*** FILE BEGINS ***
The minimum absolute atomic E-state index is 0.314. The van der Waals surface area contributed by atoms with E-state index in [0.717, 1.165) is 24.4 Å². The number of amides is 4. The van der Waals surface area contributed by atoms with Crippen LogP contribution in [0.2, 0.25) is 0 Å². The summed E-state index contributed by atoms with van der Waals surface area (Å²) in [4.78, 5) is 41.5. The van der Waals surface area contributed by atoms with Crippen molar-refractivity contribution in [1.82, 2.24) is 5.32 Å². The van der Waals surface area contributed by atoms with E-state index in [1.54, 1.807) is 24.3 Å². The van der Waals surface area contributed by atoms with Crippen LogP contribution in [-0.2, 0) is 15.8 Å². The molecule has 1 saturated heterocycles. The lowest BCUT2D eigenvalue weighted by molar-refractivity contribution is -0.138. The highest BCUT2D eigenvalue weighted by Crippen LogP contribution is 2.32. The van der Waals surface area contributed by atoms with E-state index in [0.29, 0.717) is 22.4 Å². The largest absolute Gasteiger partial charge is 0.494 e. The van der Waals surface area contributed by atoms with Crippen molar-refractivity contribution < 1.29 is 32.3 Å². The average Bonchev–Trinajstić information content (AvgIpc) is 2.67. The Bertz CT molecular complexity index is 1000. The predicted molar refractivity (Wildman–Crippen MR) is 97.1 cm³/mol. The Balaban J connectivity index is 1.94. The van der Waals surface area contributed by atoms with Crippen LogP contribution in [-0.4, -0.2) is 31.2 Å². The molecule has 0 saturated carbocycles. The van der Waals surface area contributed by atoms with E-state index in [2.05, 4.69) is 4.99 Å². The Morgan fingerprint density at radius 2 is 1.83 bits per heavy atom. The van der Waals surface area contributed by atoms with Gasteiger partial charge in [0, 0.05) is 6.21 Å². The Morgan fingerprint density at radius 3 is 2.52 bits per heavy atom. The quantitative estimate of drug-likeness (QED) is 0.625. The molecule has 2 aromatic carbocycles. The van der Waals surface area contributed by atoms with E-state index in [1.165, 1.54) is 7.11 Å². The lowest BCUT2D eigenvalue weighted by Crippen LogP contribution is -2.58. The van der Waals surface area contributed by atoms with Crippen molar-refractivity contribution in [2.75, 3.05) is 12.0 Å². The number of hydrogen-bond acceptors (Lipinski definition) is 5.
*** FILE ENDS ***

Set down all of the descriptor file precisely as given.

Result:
The minimum absolute atomic E-state index is 0.314. The van der Waals surface area contributed by atoms with E-state index in [0.717, 1.165) is 24.4 Å². The number of amides is 4. The van der Waals surface area contributed by atoms with Crippen LogP contribution in [0.2, 0.25) is 0 Å². The summed E-state index contributed by atoms with van der Waals surface area (Å²) in [4.78, 5) is 41.5. The van der Waals surface area contributed by atoms with Crippen molar-refractivity contribution in [1.82, 2.24) is 5.32 Å². The van der Waals surface area contributed by atoms with E-state index in [1.54, 1.807) is 24.3 Å². The van der Waals surface area contributed by atoms with Crippen LogP contribution in [-0.2, 0) is 15.8 Å². The molecule has 1 saturated heterocycles. The lowest BCUT2D eigenvalue weighted by molar-refractivity contribution is -0.138. The highest BCUT2D eigenvalue weighted by Crippen LogP contribution is 2.32. The van der Waals surface area contributed by atoms with E-state index in [0.29, 0.717) is 22.4 Å². The largest absolute Gasteiger partial charge is 0.494 e. The van der Waals surface area contributed by atoms with Crippen molar-refractivity contribution < 1.29 is 32.3 Å². The average Bonchev–Trinajstić information content (AvgIpc) is 2.67. The Bertz CT molecular complexity index is 1000. The predicted molar refractivity (Wildman–Crippen MR) is 97.1 cm³/mol. The Balaban J connectivity index is 1.94. The van der Waals surface area contributed by atoms with Crippen LogP contribution in [-0.4, -0.2) is 31.2 Å². The molecule has 0 saturated carbocycles. The van der Waals surface area contributed by atoms with E-state index in [2.05, 4.69) is 4.99 Å². The Morgan fingerprint density at radius 2 is 1.83 bits per heavy atom. The van der Waals surface area contributed by atoms with Gasteiger partial charge in [0, 0.05) is 6.21 Å². The Morgan fingerprint density at radius 3 is 2.52 bits per heavy atom. The quantitative estimate of drug-likeness (QED) is 0.625. The molecule has 2 aromatic carbocycles. The van der Waals surface area contributed by atoms with E-state index in [1.165, 1.54) is 7.11 Å². The lowest BCUT2D eigenvalue weighted by Crippen LogP contribution is -2.58. The van der Waals surface area contributed by atoms with Crippen molar-refractivity contribution in [2.75, 3.05) is 12.0 Å². The number of hydrogen-bond acceptors (Lipinski definition) is 5.